Thursday, March 27th, educator and artist Heather Pultz and FABUM artistic director Jameson Freeman brought four students from School Without Walls High School to the historic Arts Club of Washington for an evening event to exhibit their original creations following "Draw-In Lunch/Hearts for the Arts" classroom activities. The young women shared insight about their artistic process with those in attendance. Their art work was in company too, as it shared a room with pieces by famous Taiwan artist Yuan Chin-Taa and the American painter (and former Arts Club President) Jack Hannalu. The students' "self-portraits" were marvelously non-traditional, and it was wonderful to celebrate their individualism and talent!
AND...our inaugural FABUM associates (now in college) stopped by to support their former classmates! FABUM's first interns, Kelsea Johnson and Eva Meier made an appearance at the exhibition. Kelsea helped with our first Dolce Revolution Project, and both Kelsea and Eva were part of the second DRP: Dream Wedding, as well as numerous creative social events! They are both talented dancers and choreographers.
Youth Program FABUM organized a creative lunch at School Without Walls for students to begin a "self-portrait". We brought food and lots of arts supplies...and the self-portraits could be anything from a drawing/painting of oneself to a poem or original song or a combination of things...anything that embodies them as an individual. Their final works will be presented at an evening event at The Arts Club of Washington on March 27th!
When we asked new FABUM Associate Zawadi Carroll what aspect of artistic expression interests her most, she had to think about... So we rephrased the question: 'What art form interests you now?' She responded with fashion and design. As the first installment of the "Professionals in the Arts" component of Youth Program FABUM for 2014, we introduced Zawadi to the remarkable Tanya Wetehall.
Tanya Williams Wetenhall’s career spans the performing arts, costume studies, museums, and diplomacy. She has managed US tours of foreign dance companies, as well as individual artists touring Europe; directed fashion shows; worked as a cultural liaison for special interest groups visiting Russia, Central Asia and Eastern Europe; and was a Specialist for the government of The United States at the US embassies in Moscow and Rome. Her recent projects include researching and designing museum exhibitions pertaining to costume history, design and the performing arts, in the US and abroad, as well as consulting for museums. Wetenhall holds an M.A. in Fashion and Textile Studies from the Fashion Institute of Technology (SUNY) and has taught in FIT's graduate program and in the graduate costume studies program at New York University. She has developed and taught courses on period styles, the history of the performing and visual arts of Russia, ballet history, and has lectured and written on elements of Russian costume.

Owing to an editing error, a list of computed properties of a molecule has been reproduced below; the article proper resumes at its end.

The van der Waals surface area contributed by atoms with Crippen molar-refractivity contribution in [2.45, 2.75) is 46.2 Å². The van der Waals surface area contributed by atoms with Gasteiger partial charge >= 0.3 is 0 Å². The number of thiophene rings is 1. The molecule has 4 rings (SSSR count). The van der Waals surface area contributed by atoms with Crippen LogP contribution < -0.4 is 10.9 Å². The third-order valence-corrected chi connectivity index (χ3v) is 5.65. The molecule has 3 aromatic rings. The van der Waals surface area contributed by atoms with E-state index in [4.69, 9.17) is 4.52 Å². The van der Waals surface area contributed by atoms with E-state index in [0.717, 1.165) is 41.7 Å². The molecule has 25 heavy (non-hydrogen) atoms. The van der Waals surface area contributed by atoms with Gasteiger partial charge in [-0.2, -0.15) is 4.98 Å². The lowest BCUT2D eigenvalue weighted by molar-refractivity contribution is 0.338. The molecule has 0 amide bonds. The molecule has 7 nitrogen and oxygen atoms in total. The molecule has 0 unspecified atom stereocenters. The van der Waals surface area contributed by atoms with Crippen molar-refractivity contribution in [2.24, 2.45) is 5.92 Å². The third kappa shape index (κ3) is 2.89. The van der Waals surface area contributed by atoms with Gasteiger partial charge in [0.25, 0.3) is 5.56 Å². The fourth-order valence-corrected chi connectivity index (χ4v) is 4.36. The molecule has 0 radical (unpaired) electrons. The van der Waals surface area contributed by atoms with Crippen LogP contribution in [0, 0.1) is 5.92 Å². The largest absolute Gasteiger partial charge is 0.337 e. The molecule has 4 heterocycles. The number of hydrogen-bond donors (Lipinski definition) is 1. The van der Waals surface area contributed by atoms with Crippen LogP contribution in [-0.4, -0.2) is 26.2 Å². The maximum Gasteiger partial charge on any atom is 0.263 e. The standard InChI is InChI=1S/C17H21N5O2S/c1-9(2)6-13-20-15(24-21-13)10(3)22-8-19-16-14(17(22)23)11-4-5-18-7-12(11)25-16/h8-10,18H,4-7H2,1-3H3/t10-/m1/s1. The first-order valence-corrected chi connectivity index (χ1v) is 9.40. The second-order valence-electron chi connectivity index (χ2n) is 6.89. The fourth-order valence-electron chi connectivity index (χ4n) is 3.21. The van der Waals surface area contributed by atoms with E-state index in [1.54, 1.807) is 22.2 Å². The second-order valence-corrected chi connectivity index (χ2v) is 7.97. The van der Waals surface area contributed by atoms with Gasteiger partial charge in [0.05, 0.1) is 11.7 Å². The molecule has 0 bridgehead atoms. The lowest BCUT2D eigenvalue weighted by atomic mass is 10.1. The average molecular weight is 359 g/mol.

Zawadi: On Wednesday, February 26th I got to sit down with the amazing Tanya Wetenhall and have a coffee chat about her life and career. From the get go Mrs. Wetenhall was extremely open and friendly, she was bursting with energy and ready to share. We started all the way back at one of her first real fashion jobs with a major designer in the industry at the time. She said they hired her because of how fast she could find her pen and notepad in her purse, showing how organized she is. From this experience she taught me that fashion is a very judgmental industry. Nothing goes overlooked.
Ms. Wetenhall also shared her experiences with travel. Some of the places she has traveled include London, Russia, Paris, and Italy. She shared how each place had a distinct sense of fashion, which was a direct reflection of their culture. I was not aware how diplomatic that not just fashion, but also the arts was globally. When art is showcased for one nation to another it can be very political. From her I learned, that especially in this generation a culture will appeal to or mock other cultures rather than showcasing their own, this is largely due to the shipping of the manufacturing of goods overseas, as well as the Internet and is why we now see universal trends.
But no matter how new these trends may seem, Ms. Wetenhall being a teacher of Fashion History at GWU, shared that fashion always repeats itself. Sometimes without even knowing it we are reflecting and recycling styles from the past. I asked her for advice for a young person, like myself, interested in fashion. Some major points were to study classical art by going to museums and understanding major art styles. By building a visual database I could immediately see where a work of fashion may have gotten its influence from, and be aware of my inspirations. She also stressed the importance of knowing textiles and understanding the way the industry worked. One might have to start small, like she did as an assistant and work their way up as she did to achieve all that she has today!